Facelifted Honda Odyssey still shines offering high-level comfort, features and refinement, without the high-level price
Text & Photos: Derryn Wong
Honda’s most obvious credos, at least to enthusiasts, would be ‘Natural aspiration freaking rules!’. Which is why the ‘VTEC just kicked in ‘yo!’ meme (yes it is really a thing, go Google it) is so damn hilarious.
But its other unofficial guiding principle is more important, and that is ‘Making more from less.’
After all it’s the small-but-useful Honda Super Cub motorcycle that gave the company a major success, allowing it to branch out into automobiles.
The most obvious, current example of this is the Honda Jazz hatchback, which has always had a mind-bogglingly spacious interior, despite its compact hatch dimensions.
Similarly, Honda’s Odyssey multi-purpose vehicle (MPV) may not look small, but it’s all about making the best use of what’s available.
This is the fifth-generation model, first launched in 2014, as covered in our Honda Odyssey review on CarBuyer.com.sg previously, and now having its mid-life facelift.
The usual frontal tweaks apply. While the bright LED headlights (with integral DRL units) are the same, the lower half of the face is restyled with more horizontal lines, a more aggressive appearance with a front lip spoiler and LED foglamp units too.
All this adds a little more pizzazz to the already shapely Odyssey. It’s not irredeemably boxy, thanks to its raked windscreen and clever styling, and while not at the French-level of eye-triguing, it’s certainly not boring to behold.
While the previous fourth-gen Odyssey was known best for its low-slung styling, and proper handling to match, this version has grown to look more like a conventional, large Japanese MPV.
But the Odyssey’s size/price position is clever too: It’s larger than a Mazda 5, about the same size as a Toyota Previa, but not as large as a Toyota Alphard, and priced accordingly. It also helps the Odyssey’s case that it’s still cheaper than both the Previa and Alphard, as well as other cars that can fit full-sized humans in all three rows, like the impressive, but costlier, Mazda CX-9 SUV.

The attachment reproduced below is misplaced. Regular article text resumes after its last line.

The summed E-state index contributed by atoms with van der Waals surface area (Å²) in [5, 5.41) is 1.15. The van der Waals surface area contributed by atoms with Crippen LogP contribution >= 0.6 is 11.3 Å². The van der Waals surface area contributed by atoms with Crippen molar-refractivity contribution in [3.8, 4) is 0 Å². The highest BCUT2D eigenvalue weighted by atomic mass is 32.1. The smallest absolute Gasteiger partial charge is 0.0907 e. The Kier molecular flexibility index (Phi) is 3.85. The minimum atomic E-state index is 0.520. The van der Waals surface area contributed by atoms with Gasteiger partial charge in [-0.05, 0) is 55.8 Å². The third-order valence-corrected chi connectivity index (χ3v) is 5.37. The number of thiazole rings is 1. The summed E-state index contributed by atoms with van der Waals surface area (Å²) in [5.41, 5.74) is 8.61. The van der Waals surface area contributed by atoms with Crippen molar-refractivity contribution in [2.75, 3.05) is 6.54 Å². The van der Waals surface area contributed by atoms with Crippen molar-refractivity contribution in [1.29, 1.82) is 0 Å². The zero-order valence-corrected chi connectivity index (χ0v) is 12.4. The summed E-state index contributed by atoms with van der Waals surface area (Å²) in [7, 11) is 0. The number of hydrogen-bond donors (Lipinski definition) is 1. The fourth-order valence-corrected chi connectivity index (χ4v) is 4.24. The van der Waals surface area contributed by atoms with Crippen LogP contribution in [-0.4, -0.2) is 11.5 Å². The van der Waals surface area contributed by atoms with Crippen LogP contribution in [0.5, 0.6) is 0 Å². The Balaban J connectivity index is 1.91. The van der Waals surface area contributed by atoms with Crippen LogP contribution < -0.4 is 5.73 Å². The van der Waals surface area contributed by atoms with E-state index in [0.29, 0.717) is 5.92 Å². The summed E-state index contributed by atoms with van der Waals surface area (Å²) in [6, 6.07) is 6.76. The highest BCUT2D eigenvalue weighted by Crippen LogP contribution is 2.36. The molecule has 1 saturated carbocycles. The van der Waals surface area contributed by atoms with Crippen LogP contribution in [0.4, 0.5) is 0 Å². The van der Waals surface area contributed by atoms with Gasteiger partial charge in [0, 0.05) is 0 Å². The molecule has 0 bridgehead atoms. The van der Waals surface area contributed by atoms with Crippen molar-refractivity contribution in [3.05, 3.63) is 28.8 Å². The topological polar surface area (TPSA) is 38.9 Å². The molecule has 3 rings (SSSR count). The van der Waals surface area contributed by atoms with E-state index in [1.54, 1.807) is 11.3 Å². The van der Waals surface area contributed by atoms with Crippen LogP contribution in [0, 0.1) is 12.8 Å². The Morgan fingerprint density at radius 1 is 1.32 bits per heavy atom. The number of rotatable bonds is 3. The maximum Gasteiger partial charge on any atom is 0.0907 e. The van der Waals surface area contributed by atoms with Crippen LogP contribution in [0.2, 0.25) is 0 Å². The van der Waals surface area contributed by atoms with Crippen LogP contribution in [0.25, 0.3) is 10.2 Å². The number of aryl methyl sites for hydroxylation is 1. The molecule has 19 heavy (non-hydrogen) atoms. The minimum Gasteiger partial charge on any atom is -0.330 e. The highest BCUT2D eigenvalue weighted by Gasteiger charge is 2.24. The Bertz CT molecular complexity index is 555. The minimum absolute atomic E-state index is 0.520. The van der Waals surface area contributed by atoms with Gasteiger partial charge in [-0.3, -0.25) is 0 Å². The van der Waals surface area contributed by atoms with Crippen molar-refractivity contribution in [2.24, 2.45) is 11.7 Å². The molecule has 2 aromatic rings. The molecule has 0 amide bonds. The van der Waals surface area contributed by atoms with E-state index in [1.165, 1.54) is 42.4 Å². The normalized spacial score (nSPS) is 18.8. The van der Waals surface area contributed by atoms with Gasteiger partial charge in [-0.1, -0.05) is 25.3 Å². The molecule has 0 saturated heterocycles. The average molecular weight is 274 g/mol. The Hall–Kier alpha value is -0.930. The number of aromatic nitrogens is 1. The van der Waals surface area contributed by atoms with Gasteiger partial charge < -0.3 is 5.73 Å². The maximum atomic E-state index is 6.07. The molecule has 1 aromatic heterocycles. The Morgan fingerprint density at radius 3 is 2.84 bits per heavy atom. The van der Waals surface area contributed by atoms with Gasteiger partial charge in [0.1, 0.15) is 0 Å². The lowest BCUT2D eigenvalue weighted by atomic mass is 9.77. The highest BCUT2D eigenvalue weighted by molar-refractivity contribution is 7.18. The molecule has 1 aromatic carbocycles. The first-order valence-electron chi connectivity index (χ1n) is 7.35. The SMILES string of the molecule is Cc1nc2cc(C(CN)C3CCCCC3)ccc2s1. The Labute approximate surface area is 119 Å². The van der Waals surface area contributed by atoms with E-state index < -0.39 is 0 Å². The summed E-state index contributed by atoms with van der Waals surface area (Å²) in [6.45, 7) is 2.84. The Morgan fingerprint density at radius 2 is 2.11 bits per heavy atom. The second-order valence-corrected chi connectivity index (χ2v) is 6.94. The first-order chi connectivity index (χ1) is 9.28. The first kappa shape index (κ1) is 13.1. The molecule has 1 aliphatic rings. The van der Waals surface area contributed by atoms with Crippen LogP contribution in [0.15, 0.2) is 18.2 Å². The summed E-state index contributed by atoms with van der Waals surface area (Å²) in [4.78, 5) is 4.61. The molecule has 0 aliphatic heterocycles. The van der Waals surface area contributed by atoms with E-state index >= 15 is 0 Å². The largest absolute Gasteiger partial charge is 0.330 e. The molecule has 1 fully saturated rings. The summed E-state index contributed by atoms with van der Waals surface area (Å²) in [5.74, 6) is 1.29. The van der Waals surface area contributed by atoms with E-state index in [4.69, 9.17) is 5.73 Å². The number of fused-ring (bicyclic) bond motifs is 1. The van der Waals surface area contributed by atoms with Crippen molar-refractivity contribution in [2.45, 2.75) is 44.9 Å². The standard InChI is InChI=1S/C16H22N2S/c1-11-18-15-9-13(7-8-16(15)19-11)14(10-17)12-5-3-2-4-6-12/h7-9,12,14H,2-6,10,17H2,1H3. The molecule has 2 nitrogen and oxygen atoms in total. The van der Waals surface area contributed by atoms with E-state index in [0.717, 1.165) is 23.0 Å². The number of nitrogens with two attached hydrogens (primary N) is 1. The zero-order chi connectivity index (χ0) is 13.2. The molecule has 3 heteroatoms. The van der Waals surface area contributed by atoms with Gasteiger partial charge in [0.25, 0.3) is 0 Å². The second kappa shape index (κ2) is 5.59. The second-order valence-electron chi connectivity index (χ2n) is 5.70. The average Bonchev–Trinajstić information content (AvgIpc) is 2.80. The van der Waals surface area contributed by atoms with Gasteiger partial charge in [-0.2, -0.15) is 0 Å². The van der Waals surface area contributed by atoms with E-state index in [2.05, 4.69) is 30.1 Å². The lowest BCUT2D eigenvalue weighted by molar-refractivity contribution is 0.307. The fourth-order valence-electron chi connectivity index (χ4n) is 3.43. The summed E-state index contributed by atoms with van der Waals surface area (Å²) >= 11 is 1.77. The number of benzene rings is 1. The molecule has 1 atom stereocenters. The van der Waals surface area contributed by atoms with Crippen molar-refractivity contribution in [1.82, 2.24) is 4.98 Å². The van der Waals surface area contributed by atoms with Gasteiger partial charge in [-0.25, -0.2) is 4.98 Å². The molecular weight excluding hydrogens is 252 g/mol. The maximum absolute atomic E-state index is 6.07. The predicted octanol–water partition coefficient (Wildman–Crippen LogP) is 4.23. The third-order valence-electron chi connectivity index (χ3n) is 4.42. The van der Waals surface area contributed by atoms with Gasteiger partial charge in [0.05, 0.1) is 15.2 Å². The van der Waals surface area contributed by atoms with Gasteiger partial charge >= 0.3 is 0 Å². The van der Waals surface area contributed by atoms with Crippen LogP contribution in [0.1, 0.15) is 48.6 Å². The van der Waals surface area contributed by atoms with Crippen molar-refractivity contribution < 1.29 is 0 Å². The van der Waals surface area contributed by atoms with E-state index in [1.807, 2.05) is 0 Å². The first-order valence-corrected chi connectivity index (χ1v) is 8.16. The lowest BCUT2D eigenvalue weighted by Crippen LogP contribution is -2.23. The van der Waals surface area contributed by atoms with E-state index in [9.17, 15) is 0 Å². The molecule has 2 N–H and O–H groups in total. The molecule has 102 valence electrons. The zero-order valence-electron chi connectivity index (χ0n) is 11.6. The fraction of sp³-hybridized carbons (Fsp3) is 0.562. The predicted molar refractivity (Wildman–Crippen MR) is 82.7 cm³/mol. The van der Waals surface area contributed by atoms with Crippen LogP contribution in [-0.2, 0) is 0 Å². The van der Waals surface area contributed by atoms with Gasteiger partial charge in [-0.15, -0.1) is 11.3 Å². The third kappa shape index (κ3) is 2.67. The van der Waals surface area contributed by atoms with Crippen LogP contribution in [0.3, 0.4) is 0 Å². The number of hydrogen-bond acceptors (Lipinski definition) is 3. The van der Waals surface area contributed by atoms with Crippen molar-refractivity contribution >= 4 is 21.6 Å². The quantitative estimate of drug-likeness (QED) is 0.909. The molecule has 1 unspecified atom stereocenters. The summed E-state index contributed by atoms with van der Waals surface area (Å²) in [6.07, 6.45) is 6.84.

It’s worth noting that even while the Odyssey has grown in stature, it’s still a very pleasing drive. The 175hp 2.0-litre engine with CVT gearbox is is buttery smooth. With decent power and torque, the rubber-band effect of smaller engines isn’t present, the Odyssey moves forward with the authority of a larger-displacement engine.
You can only expect so much from a big MPV, but the Odyssey surprises with deft handling and pointability you don’t usually expect from cars of this class. But its strongest point is smooth, easy motoring at high or low speed – it makes short work of long Malaysian runs.
The Odyssey is least expensive in eight-seat form. Dubbed EX, it’s $7k cheaper than the EXV tested here, comes with halogen lights, no sunroof, double three-seat benches.
Meanwhile the seven-seat EXV model, features dual Ottoman-style thrones in the second row, and a three-seat bench in the last row.
The rail-mounted Ottomans can be (manually) adjusted every which way, even sideways, but there’s so much room inside that even tall folk sitting reclined still leaves room for normal people in the final row.
Proof? CarBuyer’s twin towers (staff writer Jon and designer Bruno, both exceeding 1.85-metres in height) fit comfortably the car’s second and third rows. There’s AC controls in the ceiling, plus blowers and cup holders even for the last row.
With all the seats in play, there’s 330-litres of boot space. Honda’s folding system makes stowing the third-row a cinch, and while it doesn’t quote a figure for space with the thrones folded away, push the Ottomans in the full forward position, and there’s probably enough space to stuff a small couch inside.
Space aside, business on the inside is the same as before. In other words, it’s a large-segment Honda, so benefits from more premium touches than its smaller brethren.
A gloss-black climate control panel is paired with Honda’s touchscreen infotainment system, with the deep-pile carpets, soft leather and impressive refinement of the Odyssey adding to the feeling of quality.
Safety is already at a high level with six airbags, blind spot monitors, rear cross traffic alerts, a multi-view camera system, as well as Honda’s useful self-parking system.
Drive past and line-up a green box with your intended parking space, it’s much quicker than systems that do everything automatically, with you driving forwards and backwards and ultimately abandoning the attempt when impatient drivers form a queue behind you.
One novel addition with the facelift is Honda’s modern safety suite, Honda Sensing. Like Toyota Safety Sense P, it adds adaptive cruise control, autonomous braking (Collision Mitigation Braking System), Lane Keeping Assist System, and Road Departure Mitigation.
It only comes with the highest grade variant, EXV Navi Res, which also has an additional rear entertainment system, but at a $6k premium over the model tested here, and like almost all extra safety equipment, we feel it’s well worth the extra outlay.
With its price and position, the Odyssey feels small in the right ways (price, relative size) and big in the best ones (refinement, interior space, safety, utility). Unlike Odysseus himself, in an Odyssey you won’t mind leaving home at all.
Honda Odyssey EXV
|Engine||2,356cc, inline 4|
|Power||175hp at 6200rpm|
|Torque||225Nm at 4000rpm|
|VES / CO2||C1 / 184g/km|
|Price||$151,999 with COE|